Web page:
A recent alarming headline linked diet soda to an increased risk for stroke. In this video, Dr. Oz reveals if this headline is based on fact or fiction.
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Mehmet Oz, MD, Cardiology, answered
A recent alarming headline linked diet soda to an increased risk for stroke. In this video, Dr. Oz reveals if this headline is based on fact or fiction.Helpful? 3 people found this helpful.
Marjorie Nolan Cohn, Nutrition & Dietetics, answered on behalf of Academy of Nutrition and Dietetics
Diet soda can affect weight on both a physical level and on a psychological level. On a physical level, diet sodas are full of artificial flavors and sweeteners. Even though diet soda has no calories, the artificial flavor and sweetness trigger the digestive process via your taste buds. And your intestine starts to secrete digestive juice in preparation for digestion. Problem is there is nothing to digest. This in turn, leaves your cells hungry for the sweetness that they thought they were getting but never did, sugar cravings ensue. Many people ultimately eat more later in the day.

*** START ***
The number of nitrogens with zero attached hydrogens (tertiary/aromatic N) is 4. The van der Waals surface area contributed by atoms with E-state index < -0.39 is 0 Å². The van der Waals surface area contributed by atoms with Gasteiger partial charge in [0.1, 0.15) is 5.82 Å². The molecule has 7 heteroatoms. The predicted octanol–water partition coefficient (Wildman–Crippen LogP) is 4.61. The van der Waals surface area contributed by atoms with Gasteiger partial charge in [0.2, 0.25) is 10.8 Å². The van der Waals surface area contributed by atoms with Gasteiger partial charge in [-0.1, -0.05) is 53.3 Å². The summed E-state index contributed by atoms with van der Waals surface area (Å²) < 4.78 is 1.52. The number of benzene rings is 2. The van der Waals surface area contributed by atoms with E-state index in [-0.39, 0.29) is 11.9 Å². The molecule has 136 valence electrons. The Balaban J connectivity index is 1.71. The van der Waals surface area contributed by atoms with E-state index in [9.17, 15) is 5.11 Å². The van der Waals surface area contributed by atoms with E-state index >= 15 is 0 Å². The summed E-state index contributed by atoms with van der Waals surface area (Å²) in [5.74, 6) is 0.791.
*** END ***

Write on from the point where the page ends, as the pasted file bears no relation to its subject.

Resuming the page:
On a psychological level, when someone drinks diet soda knowing it has less calories it creates an attitude that they have extra calories to eat other foods. Often this leads to more eating. A good example of this phenomenon is when someone orders a diet coke with his or her double bacon cheeseburger and large fry. At that point the soda is minor compared to the burger and fries.
It's not unless you have been diagnosed with a condition that would disallow one of the ingredients in a particular sweetener, which would be extremely rare (e.g. Phenylketonuria).
Unfortunately the internet is abuzz with horror stories of artificial sweeteners, commonly found in diet soda, causing everything from cancer to obesity in humans. To date, the FDA has not been presented with scientific information that would support a change in conclusions about the safety of the five approved artificial sweeteners (saccharin, aspartame, sucralose, neotame, and acesulfame potassium). The safe conclusions are based on a detailed review of a large body of information, including hundreds of toxicological and clinical studies. So is diet soda better than regular soda pop? If you are trying to control your calorie intake, then definitely, yes, it is better.